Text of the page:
He said building a hotel with at least 2,000 rooms would require years, at a time when the CNMI is still unsure whether it will still have continued access to some 10,000 foreign workers beyond Dec. 31, 2014, when the transitional CW program expires.

Tinian Mayor Ramon Dela Cruz also noted that the casino bill creating a Commonwealth Gaming Commission may be “problematic” and could diminish the confidence of Tinian Dynasty Hotel and Casino’s new investors in the CNMI government’s support of their Tinian project.

Dela Cruz said this in a March 5 letter to Sen. Frank Cruz (R-Tinian), who also voted “no” to the casino bill on Tuesday.

“Congratulations for voting ‘No’ to the latest version of Saipan casino gaming and maintaining the integrity of our commitment to developing the casino industry on Tinian,” the mayor told Cruz, inviting the senator to a meeting “to discuss how to address the current situation and truly move forward with the economic development of Tinian.”

Casino gaming is legal only on Tinian and Rota right now. Saipan voters twice rejected initiatives to legalize casino gaming on Saipan.

‘Devil is in the details’

Sen. Paul Manglona (Ind-Rota), also among those who voted “no” to the casino bill, said it “sounds good” to require an investor to pay at least $31 million within 15 days of the bill’s signing but a closer look at the bill’s provisions indicates that the CNMI could be losing more than it could generate once the bill becomes law.

The bill allows a 40-year exclusive Saipan casino license—inclusive of an initial 25-year period and an extension of 15 years—and a second option to renew for another 40 years for a total of 80 years.

The 80-year exclusive license, however, still depends on whether Article 11 or 12 of the NMI Constitution is amended to allow more than 40 years or more than 55 years lease of public land or private land, depending on where the casino hotel will be built. There are pending legislative initiatives to extend leases up to 99 years.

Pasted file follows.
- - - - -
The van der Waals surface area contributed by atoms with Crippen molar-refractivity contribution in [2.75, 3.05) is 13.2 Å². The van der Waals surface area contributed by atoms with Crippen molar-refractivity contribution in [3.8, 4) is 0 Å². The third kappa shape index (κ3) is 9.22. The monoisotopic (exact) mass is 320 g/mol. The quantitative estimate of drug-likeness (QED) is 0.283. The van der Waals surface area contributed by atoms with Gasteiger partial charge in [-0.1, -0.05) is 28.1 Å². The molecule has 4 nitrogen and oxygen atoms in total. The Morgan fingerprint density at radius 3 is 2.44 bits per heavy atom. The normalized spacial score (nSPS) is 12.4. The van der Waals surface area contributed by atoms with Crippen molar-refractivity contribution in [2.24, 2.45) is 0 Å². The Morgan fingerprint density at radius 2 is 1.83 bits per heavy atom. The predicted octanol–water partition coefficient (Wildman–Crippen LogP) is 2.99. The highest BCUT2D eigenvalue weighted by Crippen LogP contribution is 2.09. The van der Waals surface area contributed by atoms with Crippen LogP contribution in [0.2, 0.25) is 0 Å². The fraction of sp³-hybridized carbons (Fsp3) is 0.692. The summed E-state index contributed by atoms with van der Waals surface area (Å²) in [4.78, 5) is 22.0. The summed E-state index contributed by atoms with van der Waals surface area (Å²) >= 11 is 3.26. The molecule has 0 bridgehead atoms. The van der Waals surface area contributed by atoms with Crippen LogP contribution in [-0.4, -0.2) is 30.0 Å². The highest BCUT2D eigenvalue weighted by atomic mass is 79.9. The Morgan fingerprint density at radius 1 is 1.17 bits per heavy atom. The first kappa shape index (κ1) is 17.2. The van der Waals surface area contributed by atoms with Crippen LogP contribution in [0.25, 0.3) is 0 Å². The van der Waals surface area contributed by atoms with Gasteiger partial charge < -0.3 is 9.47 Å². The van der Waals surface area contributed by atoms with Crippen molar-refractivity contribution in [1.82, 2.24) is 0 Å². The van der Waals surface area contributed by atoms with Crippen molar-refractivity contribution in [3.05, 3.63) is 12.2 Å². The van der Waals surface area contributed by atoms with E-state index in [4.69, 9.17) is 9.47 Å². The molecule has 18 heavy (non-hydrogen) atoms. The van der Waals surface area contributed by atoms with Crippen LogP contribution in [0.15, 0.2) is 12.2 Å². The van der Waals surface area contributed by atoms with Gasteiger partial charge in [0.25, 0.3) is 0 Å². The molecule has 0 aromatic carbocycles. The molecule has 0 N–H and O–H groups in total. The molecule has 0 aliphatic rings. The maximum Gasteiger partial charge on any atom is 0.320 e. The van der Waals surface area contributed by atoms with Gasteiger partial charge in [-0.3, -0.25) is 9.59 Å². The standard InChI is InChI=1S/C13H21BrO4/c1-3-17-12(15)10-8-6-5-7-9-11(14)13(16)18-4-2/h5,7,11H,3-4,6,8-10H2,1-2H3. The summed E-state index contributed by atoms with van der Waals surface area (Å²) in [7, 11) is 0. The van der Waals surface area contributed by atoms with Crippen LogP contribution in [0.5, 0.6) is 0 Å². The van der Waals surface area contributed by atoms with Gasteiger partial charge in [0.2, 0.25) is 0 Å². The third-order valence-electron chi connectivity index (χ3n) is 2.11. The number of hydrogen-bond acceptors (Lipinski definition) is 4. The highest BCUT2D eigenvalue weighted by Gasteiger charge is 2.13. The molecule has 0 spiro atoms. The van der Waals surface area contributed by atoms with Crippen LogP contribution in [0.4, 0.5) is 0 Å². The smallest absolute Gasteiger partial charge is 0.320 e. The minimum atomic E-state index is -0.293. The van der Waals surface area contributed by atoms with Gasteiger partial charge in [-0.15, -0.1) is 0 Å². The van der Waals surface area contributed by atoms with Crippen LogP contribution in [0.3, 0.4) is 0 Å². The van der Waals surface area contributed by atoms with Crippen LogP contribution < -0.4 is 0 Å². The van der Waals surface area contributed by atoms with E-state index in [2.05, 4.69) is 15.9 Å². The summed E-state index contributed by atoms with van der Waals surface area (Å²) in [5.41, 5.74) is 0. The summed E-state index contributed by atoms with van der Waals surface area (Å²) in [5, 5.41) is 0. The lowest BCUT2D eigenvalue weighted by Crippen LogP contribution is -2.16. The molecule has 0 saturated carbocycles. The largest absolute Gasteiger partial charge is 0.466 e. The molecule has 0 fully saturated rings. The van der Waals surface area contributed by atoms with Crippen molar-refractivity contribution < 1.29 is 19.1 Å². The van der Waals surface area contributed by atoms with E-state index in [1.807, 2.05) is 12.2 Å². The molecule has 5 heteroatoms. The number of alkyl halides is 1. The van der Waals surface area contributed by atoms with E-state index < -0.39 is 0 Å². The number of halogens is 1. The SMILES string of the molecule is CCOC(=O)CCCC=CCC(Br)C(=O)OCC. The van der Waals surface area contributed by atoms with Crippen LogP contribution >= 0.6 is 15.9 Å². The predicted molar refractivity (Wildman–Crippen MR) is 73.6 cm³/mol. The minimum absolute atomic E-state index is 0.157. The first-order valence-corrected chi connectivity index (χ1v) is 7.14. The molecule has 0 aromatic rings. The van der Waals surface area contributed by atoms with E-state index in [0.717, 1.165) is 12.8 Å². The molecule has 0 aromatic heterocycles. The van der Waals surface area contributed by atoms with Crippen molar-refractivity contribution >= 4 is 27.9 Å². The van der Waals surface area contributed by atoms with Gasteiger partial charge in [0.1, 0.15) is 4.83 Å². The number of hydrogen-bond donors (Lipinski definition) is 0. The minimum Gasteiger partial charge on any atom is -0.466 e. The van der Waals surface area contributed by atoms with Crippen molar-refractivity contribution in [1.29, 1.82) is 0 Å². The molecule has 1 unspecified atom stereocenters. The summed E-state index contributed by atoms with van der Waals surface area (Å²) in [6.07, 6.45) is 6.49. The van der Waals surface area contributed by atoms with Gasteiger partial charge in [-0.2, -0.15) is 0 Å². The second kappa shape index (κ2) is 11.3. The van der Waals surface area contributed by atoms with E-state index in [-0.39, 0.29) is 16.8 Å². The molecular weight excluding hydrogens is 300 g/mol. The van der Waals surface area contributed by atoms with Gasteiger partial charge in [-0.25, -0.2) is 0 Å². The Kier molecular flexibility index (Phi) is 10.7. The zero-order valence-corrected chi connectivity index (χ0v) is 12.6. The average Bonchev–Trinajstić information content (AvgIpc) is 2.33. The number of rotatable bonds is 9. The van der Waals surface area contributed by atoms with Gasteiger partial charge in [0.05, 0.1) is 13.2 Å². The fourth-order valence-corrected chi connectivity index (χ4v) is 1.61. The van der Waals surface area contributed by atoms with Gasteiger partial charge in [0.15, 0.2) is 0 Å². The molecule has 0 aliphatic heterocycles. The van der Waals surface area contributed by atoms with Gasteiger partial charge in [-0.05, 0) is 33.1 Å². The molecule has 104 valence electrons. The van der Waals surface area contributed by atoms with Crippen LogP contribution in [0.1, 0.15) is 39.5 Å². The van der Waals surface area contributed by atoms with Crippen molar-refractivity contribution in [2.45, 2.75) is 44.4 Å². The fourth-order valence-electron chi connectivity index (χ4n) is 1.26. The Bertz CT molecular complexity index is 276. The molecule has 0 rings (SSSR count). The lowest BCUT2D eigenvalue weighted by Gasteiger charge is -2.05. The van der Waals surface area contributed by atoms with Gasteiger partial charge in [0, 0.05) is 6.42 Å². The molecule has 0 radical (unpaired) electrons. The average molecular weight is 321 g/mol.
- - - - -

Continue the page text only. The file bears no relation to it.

While the CNMI allows an exclusive license for up to 80 years, Manglona said the rate of payment for the license fee is only at $15 million annually starting on the third or fourth year, and does not go up even if the business expands.

He said the government will end up spending more than it can collect—or not earn anything at all—at least after the first year of operation because the Legislature has to appropriate budget for the commission from the general fund after one year.

Manglona cited that at one point, Tinian Dynasty Hotel and Casino remitted some $4 million to the commission, but a much bigger casino hotel on Saipan would require more than that budget for the commission.

“If you add that $4 million-plus, and then the revenue loss for poker operations, which is some $10 million a year, then the government will lose and spend over $14 million to $15 million a year, the same amount of $15 million annual payment required of the exclusive casino license for 40 year or for up to 80 years,” Manglona added.

He said if there’s one good news, it could be the immediate infusion of the $31 million in application fee and advance license fee payment covering two years.

“That one, the government can pay the 25 percent pension cut for retirees which is about $17 million, and the remaining would be to pay the lawyers in the settlement case. After that, it’s like going back to zero or not earning additional income for the government,” he added.

Manglona also noted that the bill gives the exclusive gaming licensee a rebate offset amount of 100 percent of the gross gaming revenue.

“The more you read the bill, the more you discover problems,” said Manglona, commenting on the “rushed” nature of the bill’s passage in the Senate.

Haidee V. Eugenio | Reporter
Haidee V. Eugenio has covered politics, immigration, business and a host of other news beats as a longtime journalist in the CNMI, and is a recipient of professional awards and commendations, including the U.S. Environmental Protection Agency’s environmental achievement award for her environmental reporting. She is a graduate of the University of the Philippines Diliman.